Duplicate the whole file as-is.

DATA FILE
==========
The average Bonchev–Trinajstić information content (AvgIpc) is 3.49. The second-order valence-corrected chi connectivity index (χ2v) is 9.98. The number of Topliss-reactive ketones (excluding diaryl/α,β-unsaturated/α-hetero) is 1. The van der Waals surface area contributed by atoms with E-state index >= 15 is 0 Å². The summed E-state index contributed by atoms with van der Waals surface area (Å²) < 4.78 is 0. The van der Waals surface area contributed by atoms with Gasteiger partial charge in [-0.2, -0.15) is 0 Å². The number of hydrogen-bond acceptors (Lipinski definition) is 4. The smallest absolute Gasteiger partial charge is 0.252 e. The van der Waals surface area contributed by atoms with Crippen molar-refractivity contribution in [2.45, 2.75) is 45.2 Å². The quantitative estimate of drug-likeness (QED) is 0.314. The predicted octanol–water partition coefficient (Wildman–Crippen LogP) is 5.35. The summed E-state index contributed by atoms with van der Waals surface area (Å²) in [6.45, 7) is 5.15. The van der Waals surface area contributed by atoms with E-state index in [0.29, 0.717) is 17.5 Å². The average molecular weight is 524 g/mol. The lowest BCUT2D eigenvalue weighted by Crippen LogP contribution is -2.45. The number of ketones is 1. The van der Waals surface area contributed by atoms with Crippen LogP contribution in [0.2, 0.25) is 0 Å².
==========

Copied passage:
The average Bonchev–Trinajstić information content (AvgIpc) is 3.49. The second-order valence-corrected chi connectivity index (χ2v) is 9.98. The number of Topliss-reactive ketones (excluding diaryl/α,β-unsaturated/α-hetero) is 1. The van der Waals surface area contributed by atoms with E-state index >= 15 is 0 Å². The summed E-state index contributed by atoms with van der Waals surface area (Å²) < 4.78 is 0. The van der Waals surface area contributed by atoms with Gasteiger partial charge in [-0.2, -0.15) is 0 Å². The number of hydrogen-bond acceptors (Lipinski definition) is 4. The smallest absolute Gasteiger partial charge is 0.252 e. The van der Waals surface area contributed by atoms with Crippen molar-refractivity contribution in [2.45, 2.75) is 45.2 Å². The quantitative estimate of drug-likeness (QED) is 0.314. The predicted octanol–water partition coefficient (Wildman–Crippen LogP) is 5.35. The summed E-state index contributed by atoms with van der Waals surface area (Å²) in [6.45, 7) is 5.15. The van der Waals surface area contributed by atoms with E-state index in [0.29, 0.717) is 17.5 Å². The average molecular weight is 524 g/mol. The lowest BCUT2D eigenvalue weighted by Crippen LogP contribution is -2.45. The number of ketones is 1. The van der Waals surface area contributed by atoms with Crippen LogP contribution in [0.2, 0.25) is 0 Å².